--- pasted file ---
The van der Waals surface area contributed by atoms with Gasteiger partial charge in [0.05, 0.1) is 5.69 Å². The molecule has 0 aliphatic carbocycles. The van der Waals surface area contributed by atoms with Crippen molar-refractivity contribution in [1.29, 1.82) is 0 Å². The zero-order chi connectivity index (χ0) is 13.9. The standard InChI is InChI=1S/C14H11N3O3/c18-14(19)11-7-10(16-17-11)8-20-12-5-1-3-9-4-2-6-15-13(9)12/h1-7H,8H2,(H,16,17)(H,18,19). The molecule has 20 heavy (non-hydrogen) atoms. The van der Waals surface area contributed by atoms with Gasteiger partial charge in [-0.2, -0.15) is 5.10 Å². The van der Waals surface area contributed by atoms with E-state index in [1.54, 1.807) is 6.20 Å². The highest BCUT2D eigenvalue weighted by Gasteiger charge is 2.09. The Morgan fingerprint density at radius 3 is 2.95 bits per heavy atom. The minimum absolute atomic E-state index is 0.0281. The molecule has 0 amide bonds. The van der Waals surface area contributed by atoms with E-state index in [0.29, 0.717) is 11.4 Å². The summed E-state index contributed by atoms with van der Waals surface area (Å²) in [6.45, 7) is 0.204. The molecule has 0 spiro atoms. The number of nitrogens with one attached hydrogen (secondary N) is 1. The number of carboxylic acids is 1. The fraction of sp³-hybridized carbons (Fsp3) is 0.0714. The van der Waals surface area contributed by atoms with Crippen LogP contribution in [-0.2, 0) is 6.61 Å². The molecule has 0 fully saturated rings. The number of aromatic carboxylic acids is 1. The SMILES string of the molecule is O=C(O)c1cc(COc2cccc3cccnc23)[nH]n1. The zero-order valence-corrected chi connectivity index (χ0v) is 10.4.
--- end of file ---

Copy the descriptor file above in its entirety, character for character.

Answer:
The van der Waals surface area contributed by atoms with Gasteiger partial charge in [0.05, 0.1) is 5.69 Å². The molecule has 0 aliphatic carbocycles. The van der Waals surface area contributed by atoms with Crippen molar-refractivity contribution in [1.29, 1.82) is 0 Å². The zero-order chi connectivity index (χ0) is 13.9. The standard InChI is InChI=1S/C14H11N3O3/c18-14(19)11-7-10(16-17-11)8-20-12-5-1-3-9-4-2-6-15-13(9)12/h1-7H,8H2,(H,16,17)(H,18,19). The molecule has 20 heavy (non-hydrogen) atoms. The van der Waals surface area contributed by atoms with Gasteiger partial charge in [-0.2, -0.15) is 5.10 Å². The van der Waals surface area contributed by atoms with E-state index in [1.54, 1.807) is 6.20 Å². The highest BCUT2D eigenvalue weighted by Gasteiger charge is 2.09. The Morgan fingerprint density at radius 3 is 2.95 bits per heavy atom. The minimum absolute atomic E-state index is 0.0281. The molecule has 0 amide bonds. The van der Waals surface area contributed by atoms with E-state index in [0.29, 0.717) is 11.4 Å². The summed E-state index contributed by atoms with van der Waals surface area (Å²) in [6.45, 7) is 0.204. The molecule has 0 spiro atoms. The number of nitrogens with one attached hydrogen (secondary N) is 1. The number of carboxylic acids is 1. The fraction of sp³-hybridized carbons (Fsp3) is 0.0714. The van der Waals surface area contributed by atoms with Crippen LogP contribution in [-0.2, 0) is 6.61 Å². The molecule has 0 fully saturated rings. The number of aromatic carboxylic acids is 1. The SMILES string of the molecule is O=C(O)c1cc(COc2cccc3cccnc23)[nH]n1. The zero-order valence-corrected chi connectivity index (χ0v) is 10.4.